“I wanted to make a ‘real’ London Dry, fairly classic and recognizable, then give it a sharp, almost brutal Camargue temperament,” he said in an interview posted on the company’s website. “I started from the sensations and impressions that can be experienced in the Camargue – the gasp, the salt crunching underfoot, the sand burned by the sun – to translate them into taste.”

Bigourdan said immortelle, tiny yellow flowers picked from the Camargue, give a warm and dry finish to the gin. Immortelle is also an antimicrobial compound that promotes skin cell regeneration and is used as an essential oil.

Customers browse in the Bigourdan shop in Arles. Photo by Sophie Wyckoff.

Currently, two flavors of gin are available to purchase, the original and the limited edition summer flavor, which includes essence of citrus. The limited edition is distilled in two batches which contain 500 liters, so when the product is gone, it’s gone. The original flavor and limited edition summer flavor come in a 50-centiliter bottle. The original sells for 41 euros, and the summer flavor for 43 euros.

On top of gin, Bigourdan also produces and sells three ready-to-serve cocktails. Negroni Matador uses the Immortelle plant for a maple syrup taste, Soho Negroni is a sweet orange taste, and the N°1 Negroni has a lemon and orange zest that grows at the foot of the distillery. The three bottles are packaged together for a selling price of 52 euros. 

Photo by Sophie Wyckoff.

Bigourdan initially faced many challenges as a solo entrepreneur. He states how stressful his job was and how “you do everything on your own and can only count on yourself.”

Why Aren’t You Fat?

Story and photo by Sophie Wyckoff

I sit at the wooden table with a mother and her two children, whom I luckily get to call my family for the next four weeks. We’re sharing our first meal together. My host mother, Isabel, breaks the silence and blurts out in her broken English how shocked she was when we first met that I wasn’t “fat and didn’t eat a lot.” 

Since then, my host family and I have often compared portion sizes, meal choices and grocery shopping differences between the United States and France. I find myself confirming Isabel’s stereotypes as I describe how much fast food our country has. Isabel shares that on Wednesdays and Saturdays, a market with fresh produce and butchered meat is located less than a half mile from her home.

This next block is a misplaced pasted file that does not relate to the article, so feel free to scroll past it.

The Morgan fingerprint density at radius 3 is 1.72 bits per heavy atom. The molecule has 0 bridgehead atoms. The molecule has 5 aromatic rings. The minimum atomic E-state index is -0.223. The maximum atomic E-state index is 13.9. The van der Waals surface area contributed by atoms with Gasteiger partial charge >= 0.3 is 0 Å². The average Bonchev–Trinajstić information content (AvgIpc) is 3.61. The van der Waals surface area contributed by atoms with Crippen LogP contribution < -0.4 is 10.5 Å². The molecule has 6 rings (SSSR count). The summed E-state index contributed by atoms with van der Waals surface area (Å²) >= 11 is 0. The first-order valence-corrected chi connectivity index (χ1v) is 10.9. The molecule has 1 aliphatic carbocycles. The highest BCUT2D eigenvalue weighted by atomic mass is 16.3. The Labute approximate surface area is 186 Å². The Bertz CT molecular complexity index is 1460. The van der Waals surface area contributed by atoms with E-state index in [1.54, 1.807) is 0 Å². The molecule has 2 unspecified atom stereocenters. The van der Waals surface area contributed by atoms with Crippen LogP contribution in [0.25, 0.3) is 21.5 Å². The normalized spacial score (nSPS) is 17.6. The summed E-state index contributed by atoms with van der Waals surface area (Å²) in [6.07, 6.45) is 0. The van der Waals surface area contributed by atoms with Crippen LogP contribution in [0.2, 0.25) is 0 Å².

On Wednesday morning, I stuff my purse with euros and start my journey to the Arles market. I hear the voices of the Arlesian people doing their weekly shopping as the smell of freshly baked croissants hits my nose. I have experienced farmers’ markets in my hometown in America filled with homemade items, but nothing compared to the abundance of fruits, vegetables and baked goods available at this market.

As I walk down the street surrounded by produce, my mind begins to wander to life at home. Instead of freshly grown ingredients, the aisles at Target, Hy-vee and Walmart are loaded with prepackaged food, saturated fat and high-fructose corn syrup. If we had as easy access to farm-fresh ingredients as we do fast food, America would not have earned the image of poor health it has today. These next couple weeks, I will relish the locally grown food until I am back to the reality of America: processed food. 

This is a personal reflection and does not necessarily express the opinion of The Arles Project or program sponsors ieiMedia or Arles à la carte.